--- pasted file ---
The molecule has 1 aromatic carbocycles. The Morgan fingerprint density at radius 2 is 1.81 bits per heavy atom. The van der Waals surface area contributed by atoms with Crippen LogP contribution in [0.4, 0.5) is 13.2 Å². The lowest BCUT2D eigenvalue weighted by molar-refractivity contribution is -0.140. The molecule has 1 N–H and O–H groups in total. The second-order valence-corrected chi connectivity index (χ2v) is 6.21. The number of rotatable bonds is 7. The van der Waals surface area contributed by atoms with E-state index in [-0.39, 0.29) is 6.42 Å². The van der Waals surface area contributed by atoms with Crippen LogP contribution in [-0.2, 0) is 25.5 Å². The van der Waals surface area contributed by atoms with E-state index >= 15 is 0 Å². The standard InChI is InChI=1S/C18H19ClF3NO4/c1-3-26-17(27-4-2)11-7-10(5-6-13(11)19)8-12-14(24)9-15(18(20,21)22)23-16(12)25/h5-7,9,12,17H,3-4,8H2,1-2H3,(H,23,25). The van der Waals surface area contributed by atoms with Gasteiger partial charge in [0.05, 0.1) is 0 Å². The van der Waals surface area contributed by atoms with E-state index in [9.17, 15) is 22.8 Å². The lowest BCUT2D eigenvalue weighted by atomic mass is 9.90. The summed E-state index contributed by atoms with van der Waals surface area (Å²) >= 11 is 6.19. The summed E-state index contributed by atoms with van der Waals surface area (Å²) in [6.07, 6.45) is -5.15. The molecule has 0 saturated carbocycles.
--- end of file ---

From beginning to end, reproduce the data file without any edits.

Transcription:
The molecule has 1 aromatic carbocycles. The Morgan fingerprint density at radius 2 is 1.81 bits per heavy atom. The van der Waals surface area contributed by atoms with Crippen LogP contribution in [0.4, 0.5) is 13.2 Å². The lowest BCUT2D eigenvalue weighted by molar-refractivity contribution is -0.140. The molecule has 1 N–H and O–H groups in total. The second-order valence-corrected chi connectivity index (χ2v) is 6.21. The number of rotatable bonds is 7. The van der Waals surface area contributed by atoms with E-state index in [-0.39, 0.29) is 6.42 Å². The van der Waals surface area contributed by atoms with Crippen LogP contribution in [-0.2, 0) is 25.5 Å². The van der Waals surface area contributed by atoms with E-state index >= 15 is 0 Å². The standard InChI is InChI=1S/C18H19ClF3NO4/c1-3-26-17(27-4-2)11-7-10(5-6-13(11)19)8-12-14(24)9-15(18(20,21)22)23-16(12)25/h5-7,9,12,17H,3-4,8H2,1-2H3,(H,23,25). The van der Waals surface area contributed by atoms with Gasteiger partial charge in [0.05, 0.1) is 0 Å². The van der Waals surface area contributed by atoms with E-state index in [9.17, 15) is 22.8 Å². The lowest BCUT2D eigenvalue weighted by atomic mass is 9.90. The summed E-state index contributed by atoms with van der Waals surface area (Å²) >= 11 is 6.19. The summed E-state index contributed by atoms with van der Waals surface area (Å²) in [6.07, 6.45) is -5.15. The molecule has 0 saturated carbocycles.